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Fig. 15.- Part Sectional View of Single Cylinder T Head Air-Cooled
Tri-Car Motor of English Design. again, a certain amount of the fresh charge invariably flows out of the open exhaust port before this is closed by the upwardly moving piston. The two-cycle engine will not throttle down as well as a four-cycle, nor will it attain as high speeds. Two-cycle engines are rather sensitive to mixture variations, and instead of developing twice the power that a four-cycle of the same piston displacement or cylinder dimensions will give, they only deliver about 1.5 times the
power and use twice as much fuel. Two-cycle engines are not as flexible as the four-cycle form and do not respond as readily to throttle control. They are not as satisfactory for general automobile service as four-cycle engines are, and have not received very wide application as automobile power plants.
Q. Where are two-cycle engines widely used?
A. Two-cycle engines are entirely suitable for use where a wide range of speed variation is not desired, and have been successfully applied as stationary engines and motor boat power plants.
Fig. 16.—Simple Two-Cylinder Opposed Water-Cooled Motor. Q. What are the advantages and disadvantages of four-cycle engines?
A. When a four-cycle engine is compared to the two-cycle form it is apparent that it is more complicated, inasmuch as it has many small parts that are liable to make trouble which are not found in a two-cycle motor. At the other hand the four-cycle form is the more flexible and economical of fuel, as a full stroke of the piston is devoted to charging the cylinder with gas and the inlet valve closes as soon as the cylinder is filled, so there is no opportunity for the fresh gas to escape or to become diluted with exhaust or dead gas.
An entire stroke of the piston and part of the power stroke is devoted to clearing out the burnt gases so that the cylinder of a four cycle engine is more thoroughly scavenged than is that of a two-cycle motor. A four-cycle engine responds readily to throttle control and its speeds may be accelerated from a few hundred revolutions per minute to several thousand without lack of uniformity or the backfiring usually present when a two-cycle engine is accelerated too quickly. A four-cycle engine will run faster than the two-cycle form and it is also able to run slower when the supply of gas is reduced.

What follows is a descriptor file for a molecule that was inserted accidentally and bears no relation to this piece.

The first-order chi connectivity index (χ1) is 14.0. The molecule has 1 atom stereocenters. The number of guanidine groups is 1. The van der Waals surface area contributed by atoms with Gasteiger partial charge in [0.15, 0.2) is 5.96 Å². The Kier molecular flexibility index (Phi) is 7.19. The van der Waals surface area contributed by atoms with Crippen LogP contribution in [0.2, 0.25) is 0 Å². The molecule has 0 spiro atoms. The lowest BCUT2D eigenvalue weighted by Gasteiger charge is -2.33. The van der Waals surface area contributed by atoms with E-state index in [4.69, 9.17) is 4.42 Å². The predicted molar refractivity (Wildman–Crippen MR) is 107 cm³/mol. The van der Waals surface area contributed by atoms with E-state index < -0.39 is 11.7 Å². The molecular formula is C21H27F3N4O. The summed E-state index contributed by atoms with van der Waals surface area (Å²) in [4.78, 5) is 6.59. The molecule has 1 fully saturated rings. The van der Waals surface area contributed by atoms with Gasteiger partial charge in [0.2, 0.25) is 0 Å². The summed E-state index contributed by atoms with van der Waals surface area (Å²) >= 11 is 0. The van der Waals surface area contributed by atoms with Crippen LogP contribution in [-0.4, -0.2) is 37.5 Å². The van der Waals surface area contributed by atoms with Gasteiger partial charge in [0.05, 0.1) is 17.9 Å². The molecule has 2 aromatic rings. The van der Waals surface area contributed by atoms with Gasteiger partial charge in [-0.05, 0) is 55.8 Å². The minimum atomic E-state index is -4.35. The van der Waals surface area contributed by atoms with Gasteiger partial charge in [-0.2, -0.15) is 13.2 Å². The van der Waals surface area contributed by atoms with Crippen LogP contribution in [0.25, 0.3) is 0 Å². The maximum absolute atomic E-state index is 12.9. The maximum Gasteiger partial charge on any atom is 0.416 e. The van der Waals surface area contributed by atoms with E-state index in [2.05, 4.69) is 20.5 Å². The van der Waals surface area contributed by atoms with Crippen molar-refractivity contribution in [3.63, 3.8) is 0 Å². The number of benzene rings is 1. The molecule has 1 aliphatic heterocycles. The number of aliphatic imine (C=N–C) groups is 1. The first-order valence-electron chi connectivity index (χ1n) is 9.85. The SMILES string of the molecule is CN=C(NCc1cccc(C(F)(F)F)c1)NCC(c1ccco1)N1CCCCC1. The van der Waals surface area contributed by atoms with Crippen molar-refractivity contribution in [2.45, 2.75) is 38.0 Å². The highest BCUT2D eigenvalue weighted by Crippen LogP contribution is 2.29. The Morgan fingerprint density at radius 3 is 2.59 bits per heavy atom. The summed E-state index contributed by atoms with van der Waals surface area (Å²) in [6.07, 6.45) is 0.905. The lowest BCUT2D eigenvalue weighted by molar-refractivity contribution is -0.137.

Fig. 17.-Inlet Side of Typical Four-Cylinder Water-Cooled Motor.
Q. How many cylinders do gas engines have?
A. Gas engines used for automobile power plants usually have four or six cylinders. Formerly simple types of one and two cylinder motors were very popular, but at present these have been largely
displaced by the multiple cylinder form. Racing automobiles have been made with eight, twelve, and sixteen cylinders, but eight cylinders have been the greatest number ever used on a stock touring car.
Q. What is the advantage of a one-cylinder engine?
A. The main advantage of a single cylinder motor is that of simplicity. Practically no one-cylinder automobiles are
on the market at the present time, though many one-cylinder cars of early vintage are still giving satisfactory service.
Fig. 18.–Exhaust Side of Four-Cylinder Water-Cooled Motor Used
on Peerless Automobiles. Q. Why are multiple cylinder engines superior to simple types?
A. Multiple cylinder engines are smoother running because they deliver power more uniformly than do the simple one and two cylider engines.
Q. How many explosions per crankshaft revolution are obtained with various forms of four-cycle engine?